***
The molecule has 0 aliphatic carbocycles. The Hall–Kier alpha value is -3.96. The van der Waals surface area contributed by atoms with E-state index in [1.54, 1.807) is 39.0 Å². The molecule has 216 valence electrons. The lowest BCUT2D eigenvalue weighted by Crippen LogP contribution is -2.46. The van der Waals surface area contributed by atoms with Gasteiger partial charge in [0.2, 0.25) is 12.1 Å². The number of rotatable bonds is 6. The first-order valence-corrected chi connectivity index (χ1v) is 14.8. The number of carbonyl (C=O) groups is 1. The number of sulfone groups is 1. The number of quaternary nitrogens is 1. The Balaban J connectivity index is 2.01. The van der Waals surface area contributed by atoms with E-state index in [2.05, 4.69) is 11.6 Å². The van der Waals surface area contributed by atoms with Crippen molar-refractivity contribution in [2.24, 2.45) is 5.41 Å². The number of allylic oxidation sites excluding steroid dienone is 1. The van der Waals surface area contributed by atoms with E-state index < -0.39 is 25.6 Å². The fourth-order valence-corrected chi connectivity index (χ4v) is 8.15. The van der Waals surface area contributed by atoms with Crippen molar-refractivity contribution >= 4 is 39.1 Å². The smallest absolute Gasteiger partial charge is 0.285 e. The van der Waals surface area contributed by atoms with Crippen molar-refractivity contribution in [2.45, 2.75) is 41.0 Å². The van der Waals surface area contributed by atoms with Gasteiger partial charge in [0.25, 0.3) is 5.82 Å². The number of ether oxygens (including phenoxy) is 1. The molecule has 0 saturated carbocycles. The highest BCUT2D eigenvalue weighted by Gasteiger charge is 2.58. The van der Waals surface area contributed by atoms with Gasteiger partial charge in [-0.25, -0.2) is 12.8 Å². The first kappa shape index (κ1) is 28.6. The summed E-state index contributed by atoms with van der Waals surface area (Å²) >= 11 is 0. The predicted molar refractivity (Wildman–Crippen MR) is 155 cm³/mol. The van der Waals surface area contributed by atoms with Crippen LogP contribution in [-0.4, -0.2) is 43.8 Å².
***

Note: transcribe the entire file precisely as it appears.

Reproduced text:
The molecule has 0 aliphatic carbocycles. The Hall–Kier alpha value is -3.96. The van der Waals surface area contributed by atoms with E-state index in [1.54, 1.807) is 39.0 Å². The molecule has 216 valence electrons. The lowest BCUT2D eigenvalue weighted by Crippen LogP contribution is -2.46. The van der Waals surface area contributed by atoms with Gasteiger partial charge in [0.2, 0.25) is 12.1 Å². The number of rotatable bonds is 6. The first-order valence-corrected chi connectivity index (χ1v) is 14.8. The number of carbonyl (C=O) groups is 1. The number of sulfone groups is 1. The number of quaternary nitrogens is 1. The Balaban J connectivity index is 2.01. The van der Waals surface area contributed by atoms with E-state index in [2.05, 4.69) is 11.6 Å². The van der Waals surface area contributed by atoms with Crippen molar-refractivity contribution in [2.24, 2.45) is 5.41 Å². The number of allylic oxidation sites excluding steroid dienone is 1. The van der Waals surface area contributed by atoms with E-state index < -0.39 is 25.6 Å². The fourth-order valence-corrected chi connectivity index (χ4v) is 8.15. The van der Waals surface area contributed by atoms with Crippen molar-refractivity contribution >= 4 is 39.1 Å². The smallest absolute Gasteiger partial charge is 0.285 e. The van der Waals surface area contributed by atoms with Crippen molar-refractivity contribution in [2.45, 2.75) is 41.0 Å². The van der Waals surface area contributed by atoms with Gasteiger partial charge in [0.25, 0.3) is 5.82 Å². The number of ether oxygens (including phenoxy) is 1. The molecule has 0 saturated carbocycles. The highest BCUT2D eigenvalue weighted by Gasteiger charge is 2.58. The van der Waals surface area contributed by atoms with Gasteiger partial charge in [-0.25, -0.2) is 12.8 Å². The first kappa shape index (κ1) is 28.6. The summed E-state index contributed by atoms with van der Waals surface area (Å²) >= 11 is 0. The predicted molar refractivity (Wildman–Crippen MR) is 155 cm³/mol. The van der Waals surface area contributed by atoms with Crippen LogP contribution in [-0.4, -0.2) is 43.8 Å².